Oh, you didn't get yours?
Well, Delsin Russell, 9, of Vacaville, did, and he and his mother journeyed Saturday, Jan. 12 to the Bohart Museum of Entomology open house on the University of California, Davis, campus, to show it to scientists and perhaps get it sexed. Male or female? That's still uncertain.
Russell, wearing a purple t-shirt lettered with "Easily Distracted by Bugs," said Santa knew what he wanted and delivered his much-wanted--and now much-cherished--tarantula to him.
According to Wikipedia, the Mexican redknee tarantula, as the name implies, is a native of Mexico: "It's a popular choice as pets among tarantula keepers."
No strangers to the Bohart Museum, Delsin and his mother, Beth Russell, attended the insect museum's open house last August featuring extreme insects. (Delsin wore an insect-themed shirt, "I like big bugs; I cannot lie.") The open house featured "insects that can live in intense heat, cold, acidity or salinity." A wide variety insects, including flies, beetles, wasps and more, can live in these extreme conditions. Some species are even attracted to fire, said Lynn Kimsey, director of the Bohart Museum and UC Davis professor of entomology.
As for Delsin, he aims for a career as an entomologist. Currently, he's enrolled in a beekeeping project in the Vaca Valley 4-H Club--and taking very good care of his Mexican redknee tarantula.
Goes to prove that Santa isn't afraid of tarantulas. They're welcome in his sleigh.
Three More Open Houses Scheduled at Bohart Museum
The Bohart Museum is planning three more open houses during the academic year.
- Saturday, Feb. 16, from 9 a.m. to 1 p.m., during campuswide Biodiversity Museum Day.
- Saturday, March 9, from 1 to 4 p.m. for its "Eight-Legged Wonders" (This is a spider theme, featuring the work of the Jason Bond lab)
- Saturday, April 13 from 10 to 3 p.m. as part of the UC Davis Picnic Day.
The Bohart Museum, located in Room 1124 of the Academic Surge Building on Crocker Lane, UC Davis campus, is the home of nearly eight million insect specimens, plus a year-around gift shop and a live "petting zoo" (think Madagascar hissing cockroaches, walking sticks and tarantulas) and a year-around gift shop. It is open to the general public Mondays through Thursdays, from 9 a.m. to noon and from 1 to 5 p.m. It hosts occasional, weekend open houses. Admission is free. Further information is available on the Bohart Museum website at http://bohart.ucdavis.edu/ or contact (530) 753-0493 or email@example.com.
Spider Glue Seminar, UC Davis Department of Entomology and Nematology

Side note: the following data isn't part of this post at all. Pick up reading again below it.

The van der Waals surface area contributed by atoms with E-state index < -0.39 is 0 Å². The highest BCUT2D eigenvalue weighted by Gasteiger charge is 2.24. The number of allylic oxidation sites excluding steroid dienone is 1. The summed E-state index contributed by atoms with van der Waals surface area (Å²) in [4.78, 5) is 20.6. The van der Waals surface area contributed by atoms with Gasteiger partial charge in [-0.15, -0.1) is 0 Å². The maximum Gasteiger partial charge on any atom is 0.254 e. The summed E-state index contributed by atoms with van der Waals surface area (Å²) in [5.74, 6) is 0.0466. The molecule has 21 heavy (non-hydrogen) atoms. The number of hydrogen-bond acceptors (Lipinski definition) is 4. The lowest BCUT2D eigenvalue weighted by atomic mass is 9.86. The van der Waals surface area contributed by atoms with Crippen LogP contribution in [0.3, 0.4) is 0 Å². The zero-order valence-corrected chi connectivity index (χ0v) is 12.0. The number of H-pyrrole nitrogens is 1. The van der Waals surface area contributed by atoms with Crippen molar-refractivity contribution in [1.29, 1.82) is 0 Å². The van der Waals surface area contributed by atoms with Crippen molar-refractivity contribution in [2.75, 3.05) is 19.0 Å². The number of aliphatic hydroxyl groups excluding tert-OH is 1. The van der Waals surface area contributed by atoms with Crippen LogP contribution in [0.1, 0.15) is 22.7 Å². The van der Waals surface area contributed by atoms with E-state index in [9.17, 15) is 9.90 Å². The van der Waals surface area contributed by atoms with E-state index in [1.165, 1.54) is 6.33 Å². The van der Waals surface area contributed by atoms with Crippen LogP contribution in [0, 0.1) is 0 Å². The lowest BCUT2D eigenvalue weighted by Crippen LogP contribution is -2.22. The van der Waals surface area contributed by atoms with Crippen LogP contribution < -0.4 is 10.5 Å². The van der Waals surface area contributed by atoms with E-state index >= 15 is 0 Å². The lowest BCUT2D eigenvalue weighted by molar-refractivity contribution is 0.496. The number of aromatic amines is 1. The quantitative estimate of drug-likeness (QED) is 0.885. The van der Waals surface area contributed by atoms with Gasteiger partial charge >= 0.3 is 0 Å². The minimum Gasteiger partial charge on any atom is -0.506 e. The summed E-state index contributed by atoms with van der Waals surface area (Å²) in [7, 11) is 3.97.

Wednesday, April 24 is the date of a UC Davis Department of Entomology and Nematology seminar to be presented by postdoctoral researcher Sarah Stellwagen of the University of Maryland, College Park. She will speak on “Toward Spider Glue: From Material Properties to Sequencing the Longest Silk Family Gene" from 4:10 to 5 p.m. in 122 Briggs Hall, located on Kleiber Hall Drive. (See new story on spider glue.) Medical entomologist Geoffrey Attardo, assistant professor, UC Davis Department of Entomology and Nematology, is coordinating the seminars.
It was the third day of the Western Apicultural Society's 40th annual conference, and Oliver was there to show beekeepers how to determine the levels of Nosema or Varroa mite infection in their hives. He brought along his microscope, his four decades worth of beekeeping experience, and his humor.
His credentials: He owns and operates a small commercial beekeeping enterprise in the foothills of Grass Valley, Northern California. He and his two sons manage approximately 1000 colonies for migratory pollination, and they produce queens, nucs and honey.
Oliver holds two university degrees (BS) and master's (MS), specializing in entomology.
He is an avid scientist. He researches, analyzes and digests beekeeping information from all over the world in order not only to broaden his own depth of understanding and knowledge, but to develop practical solutions to many of today's beekeeping problems. He then shares that information with other beekeepers through his bee journal articles, worldwide speaking engagements and on his website, www.scientificbeekeeping.com. Oliver says on his website, "This is not a 'How You Should Keep Bees' site; rather, I'm a proponent of 'Whatever Works for You' beekeeping." He is never without a research project; he collaborates with the nation's leading bee scientists, and is a stickler for data. "I'm a 'data over dogma' guy, and I implore my readers to correct me on any information at this website that is out of date or not supported by evidence."
But back to his presentation. Got bees? Yes.
Oliver calmly reached into a hive and brought out a handful of nurse bees (the foragers were out foraging) as Sonoma County Beekeepers' Association newsletter editor Ettamarie Peterson watched. A longtime beekeeper and 4-H leader, she owns Peterson's Farm, Petaluma, a certified bee friendly farm. She marveled at the bees on his hand.
Seeking to share the bee-utiful bees, Oliver handed them over to her as photographers chronicled the encounter.
"See, they don't sting!" he said.
They did not. Here's proof!
We recently watched McCormack Hall superintendent Gloria Gonzalez of Vallejo, and her crew set up the exhibits in preparation for the crowds that will flow through the building next week.
Butterflies appear in many of the entries, including quilts, vests, needlework, paintings, photographs, and arts and crafts. As the crew worked, a butterfly fluttered through the open door, hovered over a display table, and then fluttered out. An omen?